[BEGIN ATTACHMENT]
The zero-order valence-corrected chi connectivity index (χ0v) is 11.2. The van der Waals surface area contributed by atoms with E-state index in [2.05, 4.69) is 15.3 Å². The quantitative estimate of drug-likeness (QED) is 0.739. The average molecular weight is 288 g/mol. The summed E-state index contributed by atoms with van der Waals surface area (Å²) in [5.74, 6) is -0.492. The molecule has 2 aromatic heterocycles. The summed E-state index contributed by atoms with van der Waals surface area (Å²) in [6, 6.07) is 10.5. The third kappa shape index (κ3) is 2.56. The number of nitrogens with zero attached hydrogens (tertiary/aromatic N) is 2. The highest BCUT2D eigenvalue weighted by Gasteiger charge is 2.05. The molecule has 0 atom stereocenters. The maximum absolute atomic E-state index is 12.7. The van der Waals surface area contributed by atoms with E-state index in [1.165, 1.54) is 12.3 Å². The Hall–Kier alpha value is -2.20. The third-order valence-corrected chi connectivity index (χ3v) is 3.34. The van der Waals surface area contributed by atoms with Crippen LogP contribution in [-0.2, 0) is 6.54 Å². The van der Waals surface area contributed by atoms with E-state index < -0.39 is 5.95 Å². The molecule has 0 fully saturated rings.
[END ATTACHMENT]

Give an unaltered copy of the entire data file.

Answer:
The zero-order valence-corrected chi connectivity index (χ0v) is 11.2. The van der Waals surface area contributed by atoms with E-state index in [2.05, 4.69) is 15.3 Å². The quantitative estimate of drug-likeness (QED) is 0.739. The average molecular weight is 288 g/mol. The summed E-state index contributed by atoms with van der Waals surface area (Å²) in [5.74, 6) is -0.492. The molecule has 2 aromatic heterocycles. The summed E-state index contributed by atoms with van der Waals surface area (Å²) in [6, 6.07) is 10.5. The third kappa shape index (κ3) is 2.56. The number of nitrogens with zero attached hydrogens (tertiary/aromatic N) is 2. The highest BCUT2D eigenvalue weighted by Gasteiger charge is 2.05. The molecule has 0 atom stereocenters. The maximum absolute atomic E-state index is 12.7. The van der Waals surface area contributed by atoms with E-state index in [1.165, 1.54) is 12.3 Å². The Hall–Kier alpha value is -2.20. The third-order valence-corrected chi connectivity index (χ3v) is 3.34. The van der Waals surface area contributed by atoms with Crippen LogP contribution in [-0.2, 0) is 6.54 Å². The van der Waals surface area contributed by atoms with E-state index < -0.39 is 5.95 Å². The molecule has 0 fully saturated rings.